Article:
The second meeting of 2016 took the WSG to Ampfield Wood in Hampshire. Here the group were given the opportunity to revisit the site of an experiment instigated in 1954, entitled the ‘Rehabilitation of Derelict Woodland’. The aim of the experiment was to understand how the implementation of a variety of silvicultural interventions might promote the development of silviculturally sound stands from once neglected woodland. The meeting offered WSG members the opportunity to develop this year’s theme of ‘The Silviculture of Mixed Stands’ in a unique setting.
Lead by Prof. Julian Evans, and supported by the Forestry Commission Solent beat forester Ben Phelan, our morning session began with an introduction to the site and an account of the rationale behind the experiments. Following the Second World War, a survey carried out by the Forestry Commission concluded that a significant proportion of woodland in the UK was derelict. The Ampfield site was one in a suite of 10 nationwide experimental sites, created in the 1950s, with the aim of determining the most efficient way of turning derelict woodland into productive woodland (with an emphasis on conversion to coniferous crop). Five different treatments were applied to woodland plots (below), each treatment being replicated three times:
The experiments were subject to assessment until the late 1960s, and then received very little interest during the 1970s. During the 1980s Julian reviewed the experiments, subsequently reporting the merits of enrichment planting over clearing and re-planting (Evans, 1984). Of particular note was the financial differential between such treatments, with enrichment planting requiring 60-70 man-hours per hectare and clearing and replanting requiring closer to 600 man-hours per hectare at establishment. The cost of maintenance operations was also considerably less where treatments focussed on enrichment planting rather than clearing and replanting.
Once part of the initial experimental matrix, following poor performance of Douglas fir, the site was converted to a trial of Populus trichocarpa in 1964. The once strong market for hardwood pulp now having dissolved, poplar can be a challenge to market. The high moisture content of the timber (and propensity to ‘re-wet’) makes poplar a poor firewood species. There does, however, appear to be some potential for export. The question was raised as to whether poplar species should feature in current planning trials looking at future species choice. Although there appears to be limited market potential at present, perhaps it is sensible not to exclude any particular species from such trials? Trees at this site have shown a poor rate of growth, potentially as a result of their narrow spacing (poplar appears to show similarities to black walnut in terms of spacing/light requirements). Examining the canopy of the stand, the phenomenon known as ‘crown shy’ was evident. This is a trait shared by poplars, walnuts and eucalypts whereby branches tend to die off as they begin to touch, preventing the development of overlapping crowns.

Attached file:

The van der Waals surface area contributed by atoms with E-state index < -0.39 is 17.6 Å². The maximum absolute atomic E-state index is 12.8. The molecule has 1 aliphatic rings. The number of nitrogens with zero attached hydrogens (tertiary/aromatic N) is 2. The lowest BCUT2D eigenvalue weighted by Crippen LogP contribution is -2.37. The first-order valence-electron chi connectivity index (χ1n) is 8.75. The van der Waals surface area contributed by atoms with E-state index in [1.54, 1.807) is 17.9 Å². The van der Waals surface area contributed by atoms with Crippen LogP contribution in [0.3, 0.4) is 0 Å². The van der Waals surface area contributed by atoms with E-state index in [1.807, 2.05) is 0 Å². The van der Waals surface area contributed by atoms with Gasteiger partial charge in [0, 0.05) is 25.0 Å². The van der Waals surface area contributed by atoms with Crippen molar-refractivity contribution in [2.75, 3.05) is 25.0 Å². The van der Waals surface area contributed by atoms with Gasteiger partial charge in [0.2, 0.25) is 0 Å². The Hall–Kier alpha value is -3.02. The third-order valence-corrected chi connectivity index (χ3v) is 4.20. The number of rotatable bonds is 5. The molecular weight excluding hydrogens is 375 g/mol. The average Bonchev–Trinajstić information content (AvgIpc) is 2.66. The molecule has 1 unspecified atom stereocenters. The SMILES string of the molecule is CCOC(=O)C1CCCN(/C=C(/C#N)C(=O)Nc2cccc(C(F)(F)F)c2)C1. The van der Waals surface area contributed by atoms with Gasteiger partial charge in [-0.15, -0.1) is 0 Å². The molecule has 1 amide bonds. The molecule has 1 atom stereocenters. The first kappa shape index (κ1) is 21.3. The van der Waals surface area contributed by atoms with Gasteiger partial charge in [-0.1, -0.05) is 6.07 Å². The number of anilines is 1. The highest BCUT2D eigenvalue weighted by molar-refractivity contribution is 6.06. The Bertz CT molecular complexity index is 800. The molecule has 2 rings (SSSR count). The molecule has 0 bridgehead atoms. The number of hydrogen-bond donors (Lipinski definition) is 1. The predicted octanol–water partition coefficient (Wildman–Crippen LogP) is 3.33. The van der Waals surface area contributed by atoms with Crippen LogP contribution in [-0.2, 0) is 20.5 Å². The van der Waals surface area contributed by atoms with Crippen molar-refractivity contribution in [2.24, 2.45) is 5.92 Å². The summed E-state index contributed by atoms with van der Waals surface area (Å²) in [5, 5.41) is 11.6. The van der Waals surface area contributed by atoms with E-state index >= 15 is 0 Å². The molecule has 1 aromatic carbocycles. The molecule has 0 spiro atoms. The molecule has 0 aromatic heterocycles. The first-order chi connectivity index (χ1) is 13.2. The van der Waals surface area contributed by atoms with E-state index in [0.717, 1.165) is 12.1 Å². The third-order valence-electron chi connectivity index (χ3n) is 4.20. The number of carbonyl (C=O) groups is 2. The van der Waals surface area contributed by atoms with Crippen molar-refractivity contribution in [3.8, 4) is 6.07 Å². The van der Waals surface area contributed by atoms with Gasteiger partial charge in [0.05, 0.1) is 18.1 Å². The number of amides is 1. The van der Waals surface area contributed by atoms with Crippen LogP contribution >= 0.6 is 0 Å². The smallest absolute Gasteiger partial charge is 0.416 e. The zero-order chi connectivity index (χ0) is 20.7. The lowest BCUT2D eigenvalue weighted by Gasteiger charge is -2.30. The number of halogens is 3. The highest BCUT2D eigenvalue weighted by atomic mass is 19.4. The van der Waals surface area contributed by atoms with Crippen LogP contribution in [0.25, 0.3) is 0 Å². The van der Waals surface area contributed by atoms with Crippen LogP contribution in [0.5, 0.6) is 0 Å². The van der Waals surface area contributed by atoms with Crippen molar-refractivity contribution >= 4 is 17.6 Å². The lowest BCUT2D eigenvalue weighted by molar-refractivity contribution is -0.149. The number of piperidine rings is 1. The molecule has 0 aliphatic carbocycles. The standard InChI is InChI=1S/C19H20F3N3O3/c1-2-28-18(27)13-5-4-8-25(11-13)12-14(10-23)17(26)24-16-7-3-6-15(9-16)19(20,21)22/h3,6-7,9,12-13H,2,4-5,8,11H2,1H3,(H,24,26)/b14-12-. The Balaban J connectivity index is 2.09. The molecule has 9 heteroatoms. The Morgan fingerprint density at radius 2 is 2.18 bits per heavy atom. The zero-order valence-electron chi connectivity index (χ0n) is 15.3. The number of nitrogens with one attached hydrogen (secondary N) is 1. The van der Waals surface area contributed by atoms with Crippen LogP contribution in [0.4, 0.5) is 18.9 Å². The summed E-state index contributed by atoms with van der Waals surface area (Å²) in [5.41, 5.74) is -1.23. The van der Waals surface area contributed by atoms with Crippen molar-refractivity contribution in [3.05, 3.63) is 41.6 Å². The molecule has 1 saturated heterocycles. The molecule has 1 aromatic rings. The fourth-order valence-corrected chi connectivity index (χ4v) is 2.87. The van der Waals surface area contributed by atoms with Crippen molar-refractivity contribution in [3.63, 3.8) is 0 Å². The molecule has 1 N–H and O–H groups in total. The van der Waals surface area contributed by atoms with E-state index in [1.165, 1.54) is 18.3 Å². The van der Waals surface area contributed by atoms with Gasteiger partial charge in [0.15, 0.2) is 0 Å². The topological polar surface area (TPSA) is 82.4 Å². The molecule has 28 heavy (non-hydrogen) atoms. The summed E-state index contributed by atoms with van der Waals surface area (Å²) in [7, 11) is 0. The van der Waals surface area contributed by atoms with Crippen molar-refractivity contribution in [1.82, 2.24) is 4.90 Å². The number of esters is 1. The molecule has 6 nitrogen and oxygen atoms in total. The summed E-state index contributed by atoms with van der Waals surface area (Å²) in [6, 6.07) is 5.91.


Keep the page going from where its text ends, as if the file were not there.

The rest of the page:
Stop two looked at one of the plots in which promising natural regeneration (mostly oak and ash) had been accepted, and limited enrichment planting of oak had taken place. In the 1980s, final crop trees of suitable form and species had been secured by heavy crown thinning. Although results have been variable between plots, this treatment has generally given rise to an acceptable crop at little expense. During the 1980s this plot (amongst others at Ampfield) had also been the site of a set of trials looking at the inhibition of epicormic growth, the stems of individual trees having been wrapped in black polythene for a period of up to four years. The results of these trials suggested that this treatment yielded limited benefits – although many of the oak trees do now lack significant epicormic growth, lenticel production in test trees was hugely increased (a more porous wrapping material may have prevented this), and the trial was visually unappealing.
At our next stop, neglected woodland had been cleared during the establishment of the original experiment, and the site replanted with Douglas fir. A huge time and labour investment was required as part of this approach to woodland improvement – around 1000 man-hours per hectare over the first 15 years. Future management of this stand will now centre on the promotion of natural regeneration in a move towards continuous cover forestry. Looking to an adjacent plot, in which enrichment planting with oak had been carried out sixty years ago, the stand was now overstocked and productivity low. Linking with the third WSG meeting of 2016, yet to come, Andy Poore and David Pengelly outlined how diversity may be introduced to this one-tier stand. Working with the receptive planting bed maintained by a hazel understorey, underplanting and fencing may now be the most suitable approach (deer pressure is high). This should be balanced with a carefully considered opening of the canopy aimed at fulfilling the light requirements of the desired understorey species only.